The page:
Cyprus will begin taking steps to remove citizenship from seven people who violated the terms of obtaining a passport under the citizenship by investment scheme, it was reported on Friday.
French news agency AFP quoted President Nicos Anastasiades in its report.
In the past “there were some deficiencies or loopholes in the programme. And that’s why we have adopted so many steps … to introduce more effective control mechanisms,” Anastasiades said in an AFP interview.
The president told the news agency that even before news outlet Al Jazeera recently published a report critical of the scheme, around 30 people were under investigation to see if there were “any violations of our criteria”, Anastasiades told AFP.
“It seems that seven out of the 30, they should be deprived of the Cyprus citizenship,” he was quoted as saying. The seven will now have a process launched to have the passports rescinded. AFP said the seven were of various nationalities.
Anastasiades also said some 4,000 cases would now be examined, approximately everyone who obtained citizenship since 2008. He said he expected the number of violators to be low overall.
The government on Thursday announced the pending appointment of an investigative committee to look into the entire period during which passports were granted to foreign nationals under the citizenship-by-investment programme — 2008 up to July 31, 2020.
On why the probe would be covering all naturalisations under the citizenship-by-investment scheme, government spokesman Kyriacos Kousios said it was precisely so that no stone would be left unturned.
“There must be a full and complete investigation, providing answers by the committee to be appointed by the attorney-general, we hope, so that no questions remain unanswered.”
Auditor-general Odysseas Michaelides has also announced a probe into the programme to ensure the state did not lose any money. That investigation is currently being blocked by the interior ministry which has asked the AG to give his legal opinion whether handing over personal data was legal.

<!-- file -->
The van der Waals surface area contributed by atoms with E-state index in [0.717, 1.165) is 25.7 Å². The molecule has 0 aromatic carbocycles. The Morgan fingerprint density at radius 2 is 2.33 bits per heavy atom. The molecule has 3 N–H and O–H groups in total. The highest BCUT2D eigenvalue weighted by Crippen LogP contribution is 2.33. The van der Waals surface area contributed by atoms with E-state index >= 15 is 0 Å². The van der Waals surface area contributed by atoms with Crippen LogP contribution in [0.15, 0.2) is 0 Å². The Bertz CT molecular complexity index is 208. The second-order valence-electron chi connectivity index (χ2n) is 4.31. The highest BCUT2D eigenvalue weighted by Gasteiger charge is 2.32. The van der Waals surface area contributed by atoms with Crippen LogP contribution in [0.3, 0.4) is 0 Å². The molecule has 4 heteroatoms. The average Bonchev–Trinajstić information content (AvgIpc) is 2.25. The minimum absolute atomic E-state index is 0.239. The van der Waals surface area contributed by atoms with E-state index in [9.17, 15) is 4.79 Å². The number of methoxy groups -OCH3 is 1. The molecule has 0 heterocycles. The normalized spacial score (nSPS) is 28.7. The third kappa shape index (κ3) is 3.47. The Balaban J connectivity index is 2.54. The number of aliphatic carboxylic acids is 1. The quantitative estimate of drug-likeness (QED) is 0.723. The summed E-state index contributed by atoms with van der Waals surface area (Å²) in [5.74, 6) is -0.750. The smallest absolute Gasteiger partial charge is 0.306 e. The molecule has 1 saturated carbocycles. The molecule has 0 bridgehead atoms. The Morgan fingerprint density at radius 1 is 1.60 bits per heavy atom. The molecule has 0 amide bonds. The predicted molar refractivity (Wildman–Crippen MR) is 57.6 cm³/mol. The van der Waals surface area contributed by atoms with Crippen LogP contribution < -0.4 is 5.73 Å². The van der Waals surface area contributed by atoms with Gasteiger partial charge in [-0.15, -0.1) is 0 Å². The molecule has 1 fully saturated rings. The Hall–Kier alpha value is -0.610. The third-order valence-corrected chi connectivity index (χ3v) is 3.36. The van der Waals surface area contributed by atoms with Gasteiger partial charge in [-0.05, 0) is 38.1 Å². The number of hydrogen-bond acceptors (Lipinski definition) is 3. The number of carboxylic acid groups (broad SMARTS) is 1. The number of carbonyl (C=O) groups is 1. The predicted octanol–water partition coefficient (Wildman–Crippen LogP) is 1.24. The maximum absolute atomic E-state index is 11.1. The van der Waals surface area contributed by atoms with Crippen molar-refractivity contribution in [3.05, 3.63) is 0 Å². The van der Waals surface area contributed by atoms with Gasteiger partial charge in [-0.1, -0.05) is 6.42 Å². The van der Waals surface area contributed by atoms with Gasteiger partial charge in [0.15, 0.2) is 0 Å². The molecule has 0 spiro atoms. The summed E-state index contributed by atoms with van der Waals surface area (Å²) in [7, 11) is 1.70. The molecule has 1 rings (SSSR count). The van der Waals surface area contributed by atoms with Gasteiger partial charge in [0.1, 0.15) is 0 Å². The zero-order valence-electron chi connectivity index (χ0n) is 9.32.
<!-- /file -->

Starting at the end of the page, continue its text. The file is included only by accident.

Meanwhile a three-member committee led by the chairwoman of the Securities and Exchange Commission has completed its own investigation into certain citizenships granted from 2012 to 2018. The panel examined 12 files involving 42 individuals considered “high risk.”
Kalogirou said Friday 10 files involving 35 individuals met the formal criteria while two, concerning seven individuals, did not but were still granted citizenship.
She said seven individuals – four separate cases – had secured citizenship under false pretences or by withholding important information.
Kalogirou said these should be referred to the attorney-general to decide whether there was a crime while the state should launch the process of rescinding the passports.
The committee also recommended rescinding the citizenships of 12 other people – three files — who are wanted by the authorities in their countries.
The remaining five files were high-risk, and the individuals involved should be monitored continuously, she said.
Meanwhile, main opposition Akel leader Andros Kyprianou accused the president on Friday of trying to blackmail him to keep his mouth shut by threatening to publish documents relating to citizenships granted by the Demetris Christofias administration between 2008 and 2013.
Speaking on state radio in the morning, Kyprianou said in a meeting with the president regarding the citizenship by investment programme, Anastasiades “waved this papers and told me ‘you know, I have these papers, stop talking.’”
This was a few weeks ago, before Qatar-based Al Jazeera reported, using confidential government documents, that Cyprus had granted citizenship to various dubious individuals.
Kyprianou said Akel will not remain silent and challenged the government to publish the documents.
“The biggest names on this list who have been granted citizenship are clients of the Nicos Anstasiades law firm,” Kyprianou said. “Did Demetris Christofias conspire with Nicos Anastasiades to grant citizenships to the people in question?”
On Thursday, it emerged that Anastasiades had sent a confidential letter to party leaders with the details of citizenships granted by the Christofias administration.
Kousios challenged Kyprianou to make it public with the Akel leader replying that the Presidential Palace can go ahead and publish it if they wanted.
Kyprianou said he would not be the one publishing a confidential document.
On Friday the spokesman said the letter was sent to the leaders for information purposes and it was not the government’s intention to blackmail anyone.